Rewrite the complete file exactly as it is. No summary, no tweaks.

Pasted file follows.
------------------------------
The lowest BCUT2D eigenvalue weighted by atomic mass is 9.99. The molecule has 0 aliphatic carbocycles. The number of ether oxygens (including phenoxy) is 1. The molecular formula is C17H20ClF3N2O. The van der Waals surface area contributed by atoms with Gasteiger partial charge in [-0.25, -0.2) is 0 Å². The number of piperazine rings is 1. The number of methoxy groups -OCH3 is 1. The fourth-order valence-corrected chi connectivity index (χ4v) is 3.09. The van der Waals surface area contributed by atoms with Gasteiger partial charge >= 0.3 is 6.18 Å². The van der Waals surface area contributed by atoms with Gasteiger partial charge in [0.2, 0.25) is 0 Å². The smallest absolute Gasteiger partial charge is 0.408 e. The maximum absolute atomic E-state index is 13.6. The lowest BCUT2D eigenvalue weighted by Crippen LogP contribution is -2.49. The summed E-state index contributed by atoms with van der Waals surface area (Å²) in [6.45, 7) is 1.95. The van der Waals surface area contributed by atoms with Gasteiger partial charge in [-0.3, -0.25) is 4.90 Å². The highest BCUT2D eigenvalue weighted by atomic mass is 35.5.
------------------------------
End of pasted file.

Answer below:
The lowest BCUT2D eigenvalue weighted by atomic mass is 9.99. The molecule has 0 aliphatic carbocycles. The number of ether oxygens (including phenoxy) is 1. The molecular formula is C17H20ClF3N2O. The van der Waals surface area contributed by atoms with Gasteiger partial charge in [-0.25, -0.2) is 0 Å². The number of piperazine rings is 1. The number of methoxy groups -OCH3 is 1. The fourth-order valence-corrected chi connectivity index (χ4v) is 3.09. The van der Waals surface area contributed by atoms with Gasteiger partial charge >= 0.3 is 6.18 Å². The van der Waals surface area contributed by atoms with Gasteiger partial charge in [0.2, 0.25) is 0 Å². The smallest absolute Gasteiger partial charge is 0.408 e. The maximum absolute atomic E-state index is 13.6. The lowest BCUT2D eigenvalue weighted by Crippen LogP contribution is -2.49. The summed E-state index contributed by atoms with van der Waals surface area (Å²) in [6.45, 7) is 1.95. The van der Waals surface area contributed by atoms with Gasteiger partial charge in [-0.3, -0.25) is 4.90 Å². The highest BCUT2D eigenvalue weighted by atomic mass is 35.5.